In the initial cycle of instruction (1:8—9:18) the writer urges the young man to choose the way of wisdom (that leads to life) and shun the ways of folly (that, however tempting they may be, lead to death). The author chooses two prime exemplifications of folly to give concreteness to his exhortations: (1) to get ahead in the world by exploiting (even oppressing) others rather than by diligent and honest labor, and (2) to find sexual pleasure outside the bonds and responsibilities of marriage. Temptation to the one comes from the young man’s male peers (1:10-19); temptation to the other comes from the adulterous woman (ch. 5; 6:20– 35; ch. 7). Together, these two temptations illustrate the pervasiveness and power of the allurements to folly that the young man will face in life and must be prepared to resist (see also Literary Structure below).
The major collections of proverbs that follow range widely across the broad spectrum of human situations, relationships and responsibilities offering insights, warnings, instructions and counsels along with frequent motivations to heed them. The range and variety of these defy summation. However, an illustrative section can convey the general character, moral tone and scope of the collections. In a variety of situations and relationships the reader is exhorted to honesty, integrity, diligence, kindness, generosity, readiness to forgive, truthfulness, patience, humility, cheerfulness, loyalty, temperance, self-control and the prudent consideration of consequences that flow from attitudes, choices and/or actions. Anger should be held in check, violence and quarrelsomeness shunned, gossip avoided, arrogance repudiated. Drunkenness, gluttony, envy and greed should all be renounced. The poor are not to be exploited, the courts are not to be unjustly manipulated, legitimate authorities are to be honored. Parents should care for the proper instruction and discipline of their children, and children should duly honor their parents and bring no disgrace on them. Human observation and experience have taught the wise that a certain order is in place in God’s creation. To honor it leads to known positive effects; to defy it leads only to unhappy consequences. All of life should be lived in conscious awareness of the unfailing scrutiny of the Lord of creation and in reliance on his generous providence.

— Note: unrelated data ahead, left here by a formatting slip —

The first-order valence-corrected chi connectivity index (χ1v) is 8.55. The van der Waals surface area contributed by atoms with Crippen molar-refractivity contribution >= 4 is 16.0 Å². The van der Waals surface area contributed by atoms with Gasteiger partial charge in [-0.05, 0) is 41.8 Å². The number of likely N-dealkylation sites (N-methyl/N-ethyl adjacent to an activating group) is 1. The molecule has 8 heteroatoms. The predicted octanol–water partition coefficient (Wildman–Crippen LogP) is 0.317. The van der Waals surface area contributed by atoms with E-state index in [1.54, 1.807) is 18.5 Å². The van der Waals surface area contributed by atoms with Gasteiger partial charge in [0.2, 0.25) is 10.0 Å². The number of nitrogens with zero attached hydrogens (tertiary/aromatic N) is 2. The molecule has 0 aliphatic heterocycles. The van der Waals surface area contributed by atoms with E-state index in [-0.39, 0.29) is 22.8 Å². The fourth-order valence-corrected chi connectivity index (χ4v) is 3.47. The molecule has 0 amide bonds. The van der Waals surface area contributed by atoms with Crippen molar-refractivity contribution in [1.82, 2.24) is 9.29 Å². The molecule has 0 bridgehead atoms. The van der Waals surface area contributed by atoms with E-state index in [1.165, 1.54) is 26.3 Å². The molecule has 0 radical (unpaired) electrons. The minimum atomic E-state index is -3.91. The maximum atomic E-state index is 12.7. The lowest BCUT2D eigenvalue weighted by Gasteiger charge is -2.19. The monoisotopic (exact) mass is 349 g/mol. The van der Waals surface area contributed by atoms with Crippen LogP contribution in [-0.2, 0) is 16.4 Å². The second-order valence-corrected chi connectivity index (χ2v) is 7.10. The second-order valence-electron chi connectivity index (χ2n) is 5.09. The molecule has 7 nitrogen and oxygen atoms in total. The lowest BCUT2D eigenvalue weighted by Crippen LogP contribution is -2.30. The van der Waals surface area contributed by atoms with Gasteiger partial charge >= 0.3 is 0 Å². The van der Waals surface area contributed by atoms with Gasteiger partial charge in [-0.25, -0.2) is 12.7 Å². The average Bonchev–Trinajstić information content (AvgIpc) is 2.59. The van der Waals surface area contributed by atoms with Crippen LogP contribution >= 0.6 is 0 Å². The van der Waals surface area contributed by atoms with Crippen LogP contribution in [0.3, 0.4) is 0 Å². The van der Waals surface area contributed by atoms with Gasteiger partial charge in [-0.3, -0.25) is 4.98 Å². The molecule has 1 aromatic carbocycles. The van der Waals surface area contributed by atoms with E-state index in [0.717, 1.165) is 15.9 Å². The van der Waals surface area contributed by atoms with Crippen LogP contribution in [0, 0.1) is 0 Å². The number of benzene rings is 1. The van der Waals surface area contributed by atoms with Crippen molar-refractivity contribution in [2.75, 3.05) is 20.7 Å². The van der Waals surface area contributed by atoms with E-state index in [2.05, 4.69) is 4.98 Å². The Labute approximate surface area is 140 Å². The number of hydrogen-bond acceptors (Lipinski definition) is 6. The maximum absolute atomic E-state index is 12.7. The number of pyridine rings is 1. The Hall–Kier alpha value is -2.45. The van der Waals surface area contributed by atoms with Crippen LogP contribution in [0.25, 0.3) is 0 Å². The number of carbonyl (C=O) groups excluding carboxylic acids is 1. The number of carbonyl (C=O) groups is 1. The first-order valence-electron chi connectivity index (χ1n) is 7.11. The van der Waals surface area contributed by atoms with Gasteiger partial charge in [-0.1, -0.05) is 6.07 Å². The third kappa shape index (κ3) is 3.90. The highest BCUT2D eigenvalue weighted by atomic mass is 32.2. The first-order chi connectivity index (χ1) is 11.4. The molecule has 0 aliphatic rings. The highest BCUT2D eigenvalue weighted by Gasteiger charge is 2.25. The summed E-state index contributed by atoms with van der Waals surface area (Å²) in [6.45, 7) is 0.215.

Although Proverbs is more practical than theological, God’s work as Creator is especially highlighted. The role of wisdom in creation is the subject of 8:22–31 (see notes there), where wisdom as an attribute of God is personified. God is called the Maker of the poor (14:31; 17:5; 22:2). He sovereignly directs the steps of people (cf. 16:9; 20:24)—even the actions of kings (21:1)—and his eyes observe all that humans do (cf. 5:21; 15:3). All history moves forward under his control (see 16:4,33 and notes).
In summary, Proverbs provides instruction on how to live wisely and successfully in the “fear of the Lord” (1:7; 9:10) within the theocratic arrangement. The fear of the Lord includes reverence for, trust in and commitment to the Lord and his will as disclosed in his creation and as revealed in his word. Wisdom in this context, then, is basically following the benevolent King’s design for human happiness within the creation order—resulting in quality of mind (1:2) and quality of life (1:3).
The sectional headings found in the NIV text itself divide the book into well-defined units. A short prologue (stating the purpose and theme, 1:1–7) opens the book, and a longer epilogue (identifiable by its subject matter and its alphabetic form, 31:10–31) closes it. The first nine chapters contain a series of discourses that contrast the way and benefits of wisdom with the way of the fool. Except for the sections where personified wisdom speaks (1:20; 8:1; 9:1), each discourse begins with “my son” or “my sons.”